Defence Secretary promises legal witch-hunt of Army veterans ‘will end soon’ as he proposes measures to stop those who fought in Northern Ireland and Iraq being dragged before judges
- New laws could stop former troops being pursued through the courts
- The Ministry of Defence has set up a new unit to find a workable solution
- Gavin Williamson has said there is no ‘silver bullet’ that can solve the problem
The legal witch-hunt of Army veterans is ‘very close’ to an end, the Defence Secretary believes.
Gavin Williamson is expected to propose new laws to stop the ‘absolute tragedy’ of former troops being pursued through the courts.
A unit set up in the Ministry of Defence to examine the issue has found a workable solution, he signalled yesterday.
Defence Secretary Gavin Williamson (pictured above) has said the witch hunt is close to an end
Mr Williamson said there was no ‘silver bullet’ that could solve the problem. Instead, a combination of measures will be considered.
It is understood the solution will not include a statute of limitations – or time limit – on charges being brought, which has previously been proposed.
The Government is thought instead to be looking at raising the threshold for prosecution and strengthening presumption of innocence.
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Mr Williamson said: ‘I have no doubt that in the very near future we are going to be in a situation where we can put things in place – and this will require legislation to do – but we can start to put the things in place that end this absolute tragedy of British service personnel being chased through the courts.
‘The thing that I just know in my heart and soul that is fundamentally so incredibly wrong is the fact that we continue to have so many ex-servicemen who continue to be in a situation where they are facing persecution.
‘It is the thing I have constantly thought we need to find a solution for. And this is what we have been working towards … we think we are very close to landing a position where we can make those important steps forward in terms of finding a solution and making sure former and serving personnel will not go through the strain, the worry and the trauma of fearing a knock on their door.’
The Government is thought to be looking at raising the threshold for prosecution and strengthening presumption of innocence for troops
The Police Service of Northern Ireland has sparked anger by re-examining every Army killing between 1968 and 1998.
Hundreds of former soldiers – many now in their 70s and 80s – are potential murder or manslaughter suspects over their actions during the Troubles.
Mr Williamson said these veterans ‘end up seeing the State as the thing chasing them’.
There have been warnings that Britain’s fighting spirit could be undermined by vexatious claims over the historic deaths of IRA suspects at the hands of soldiers.
A unit set up in the Ministry of Defence to examine the issue has found a workable solution for troops
Separately, in 2010, a unit called the Iraq Historic Allegations Team (Ihat) was set up to investigate claims of murder, torture and wrongdoing by British troops.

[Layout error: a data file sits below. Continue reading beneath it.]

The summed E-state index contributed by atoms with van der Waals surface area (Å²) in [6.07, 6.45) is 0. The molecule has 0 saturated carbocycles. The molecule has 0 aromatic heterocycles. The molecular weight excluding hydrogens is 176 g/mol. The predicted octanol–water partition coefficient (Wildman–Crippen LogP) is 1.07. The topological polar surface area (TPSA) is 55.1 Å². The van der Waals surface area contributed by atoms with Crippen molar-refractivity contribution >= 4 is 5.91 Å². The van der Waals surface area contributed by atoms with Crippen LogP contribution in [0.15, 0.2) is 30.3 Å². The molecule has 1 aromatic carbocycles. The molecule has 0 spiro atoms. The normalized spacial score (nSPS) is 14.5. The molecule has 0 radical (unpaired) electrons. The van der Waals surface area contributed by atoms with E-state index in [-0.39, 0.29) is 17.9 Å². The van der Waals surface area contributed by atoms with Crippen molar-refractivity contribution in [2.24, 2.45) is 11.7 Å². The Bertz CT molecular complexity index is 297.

Over seven years some 3,668 claims were made, costing the taxpayer £60million – but not one resulted in prosecution.
Mr Williamson said that new measures would help Northern Ireland veterans but also those who served in ‘conflicts that have gone on since then, and also conflicts in the future’.
He added: ‘We are often asking our service personnel to do the things that few other people would be either willing or capable of doing.
‘It is really important that we look at how we provide those service personnel with protections.’
The Defence Secretary also announced yesterday that all soldiers will soon be able to use cyber weapons on the battlefield, saying: ‘It is just going to be another weapon that they can use every single day.’
Army chief calls for Northern Ireland military hero’s name to be cleared before he dies after 91-year-old was sued over 1973 Troubles murder
THE head of the Armed Forces yesterday said it would be a ‘tragedy’ if his military hero was to die before his name is cleared.
General Sir Nick Carter, Chief of the Defence Staff, was speaking about 91-year-old General Sir Frank Kitson. Sir Frank was a commander in Ulster during the Troubles, and was awarded a CBE for his ‘gallant’ service there.
But in 2015 he was told he was being sued over the murder of Patrick Eugene Heenan, a Roman Catholic killed by loyalists in 1973. The civil action was put forward by the dead man’s family but Sir Frank has said he was not even in the country when he died.
Chief of the Defence Staff General Sir Nick Carter (pictured above)
Sir Nick said: ‘One of my military heroes … is Sir Frank. It would be tragic if he were to pass without his name being cleared.’
Sir Frank served in Oman, Malaya, and in Kenya during the Mau Mau Uprising, for which he won the Military Cross in 1955. He was in charge of UK land forces from 1982 to 1985.
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